Resolving Host? How to Fix This When Your Browser Is Stuck

Ok so for about a week my computer has been royally pissing me off in the worst way possible.  My laptop is a vertitable Porsche of a system.  32GB of RAM… Intel i7 Processor… 1TB SSD… it isn’t new but it’s a top of the line system and I take better care of my laptop than I do my own body (okay, that’s not entirely true… well maybe).  Today I met my match with a “Resolving Host” issue… let me explain.

The internet service we have at home is blazing.  Everything is fast. I’m not one of those stupid click-happy users who downloads spyware, malware and potentially unwanted programs.  I know how malware works (heck, I even reverse engineer it in my spare time using IDA PRO and gdb).  I’m not a novice or new user.  I pay attention to what I click.

But here’s the thing: for the past month or so my computer has been slugging along and I never really took the time to figure out why.  And to be more exact: it wasn’t the computer itself but rather my browsers.

My main go to browser is Google Chrome.  I have Microsoft Edge and Firefox Quantum but I still use Chrome because I’m used to it and all my extensions live there.

Sometimes rebooting my computer would temporarily speed things up but it didn’t always fix things.

Now before I get into my issue and how I fixed it I need you to know something about me.  I used to work the Help Desk in college and I did Tier 2 and Tier 3 technical support at IBM as my first job.  I know how this stuff works.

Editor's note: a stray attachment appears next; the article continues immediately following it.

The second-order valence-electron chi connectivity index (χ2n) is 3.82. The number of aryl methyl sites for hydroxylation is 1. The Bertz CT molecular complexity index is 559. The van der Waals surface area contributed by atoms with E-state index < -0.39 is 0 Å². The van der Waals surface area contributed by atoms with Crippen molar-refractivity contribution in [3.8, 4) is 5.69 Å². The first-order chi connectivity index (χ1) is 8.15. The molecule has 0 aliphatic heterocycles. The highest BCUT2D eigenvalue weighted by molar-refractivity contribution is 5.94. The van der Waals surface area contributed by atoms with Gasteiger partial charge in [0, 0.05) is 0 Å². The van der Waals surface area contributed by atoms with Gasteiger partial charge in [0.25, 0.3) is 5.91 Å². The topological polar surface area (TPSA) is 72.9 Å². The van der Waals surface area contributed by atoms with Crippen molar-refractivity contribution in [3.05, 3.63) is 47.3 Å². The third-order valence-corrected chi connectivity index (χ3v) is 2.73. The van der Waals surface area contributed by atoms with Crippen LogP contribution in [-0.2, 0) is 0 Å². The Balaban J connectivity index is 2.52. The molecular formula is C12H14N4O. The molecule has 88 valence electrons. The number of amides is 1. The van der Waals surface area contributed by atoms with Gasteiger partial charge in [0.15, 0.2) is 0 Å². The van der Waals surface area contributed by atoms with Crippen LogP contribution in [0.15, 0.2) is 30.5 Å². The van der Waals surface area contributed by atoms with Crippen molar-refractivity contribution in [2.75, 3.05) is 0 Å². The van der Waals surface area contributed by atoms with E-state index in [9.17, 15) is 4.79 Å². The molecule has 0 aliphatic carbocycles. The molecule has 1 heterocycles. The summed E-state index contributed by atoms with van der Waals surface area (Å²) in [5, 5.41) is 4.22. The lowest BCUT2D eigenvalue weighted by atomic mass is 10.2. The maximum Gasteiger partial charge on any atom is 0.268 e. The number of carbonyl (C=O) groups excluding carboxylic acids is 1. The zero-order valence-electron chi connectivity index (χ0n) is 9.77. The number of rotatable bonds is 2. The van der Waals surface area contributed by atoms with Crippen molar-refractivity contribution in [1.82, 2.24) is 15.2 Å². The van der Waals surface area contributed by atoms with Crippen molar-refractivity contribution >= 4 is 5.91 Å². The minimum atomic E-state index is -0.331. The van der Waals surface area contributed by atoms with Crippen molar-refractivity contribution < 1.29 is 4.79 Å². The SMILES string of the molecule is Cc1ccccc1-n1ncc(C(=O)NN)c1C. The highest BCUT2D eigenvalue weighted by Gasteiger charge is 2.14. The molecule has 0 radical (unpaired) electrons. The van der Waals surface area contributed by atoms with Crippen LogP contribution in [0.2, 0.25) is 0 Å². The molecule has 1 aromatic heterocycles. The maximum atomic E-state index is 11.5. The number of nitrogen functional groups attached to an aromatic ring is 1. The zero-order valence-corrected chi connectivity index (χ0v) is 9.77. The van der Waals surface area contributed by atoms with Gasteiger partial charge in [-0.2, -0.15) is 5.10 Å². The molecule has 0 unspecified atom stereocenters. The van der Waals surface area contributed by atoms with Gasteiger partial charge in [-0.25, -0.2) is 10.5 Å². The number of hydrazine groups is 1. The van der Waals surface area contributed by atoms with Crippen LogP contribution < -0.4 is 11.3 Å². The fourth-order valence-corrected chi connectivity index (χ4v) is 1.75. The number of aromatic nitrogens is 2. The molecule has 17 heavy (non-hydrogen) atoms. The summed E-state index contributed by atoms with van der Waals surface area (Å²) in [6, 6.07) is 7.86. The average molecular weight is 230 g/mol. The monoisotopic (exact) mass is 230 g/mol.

But what really pisses me off is when I need to use Help Desk skills on my personal computer.  It’s like I have this innate believe that tech guys should be immune to computer problems.  It’s like I’m blaming God saying, “Hey, this can happen to everyone else but not me!  It’s not fair!” wha wha wha!  And then I start whining like a baby.

So whenever my computer starts acting weird I usually don’t apply the same critical thinking skills to my personal machine that I do to a client or customer.

Anyway, over the past few weeks my browser would continually say, “Resolving Host” in the status bar.

It was the most annoying thing in the world.  I pop open Google Chrome, and it says, “Resolving Host” in the status bar.  And it just hangs there… it doesn’t matter if I refresh the page or close and open the browser, Chrome is stuck in “Resolving Host“.

Chrome Stuck Resolving Host

After a few minutes it would sometimes fix itself but I couldn’t find any rhyme or reason to it.

Until today.

How to Fix “Resolving Host…” In Chrome

So here’s the thing – if you’ve ever experienced this error the first thing you need to fix is yourself: stay calm.  There is hope.

Resolving Host means there’s a problem… resolving the host.

To be more precise, it means there’s a problem with DNS.  The Domain Name Service, is the internet service that’s responsible for translating domain names, such as fixedbyvonnie.com to an IP address.  If this step fails you’ll never be able to browse any where.

DNS_PROBE_FINISHED_BAD_CONFIG huh?

One other thing: when you see this “Resolving Host” issue sometimes the page does eventually error out.  In my case, it displayed the following error:

This site can't be reached
google.com's server IP address could not be found.
Try:
Checking the proxy, firewall, and DNS configuration
Running Windows Network Disgnostics
DNS_PROBE_FINISHED_BAD_CONFIG

w00t.

DNS_PROBE_FINISHED_BAD_CONFIG

And yes, I actually clicked the “Checking the proxy, firewall, and DNS configuration” and “Running Windows Network Diagnostics” links and neither helped one bit.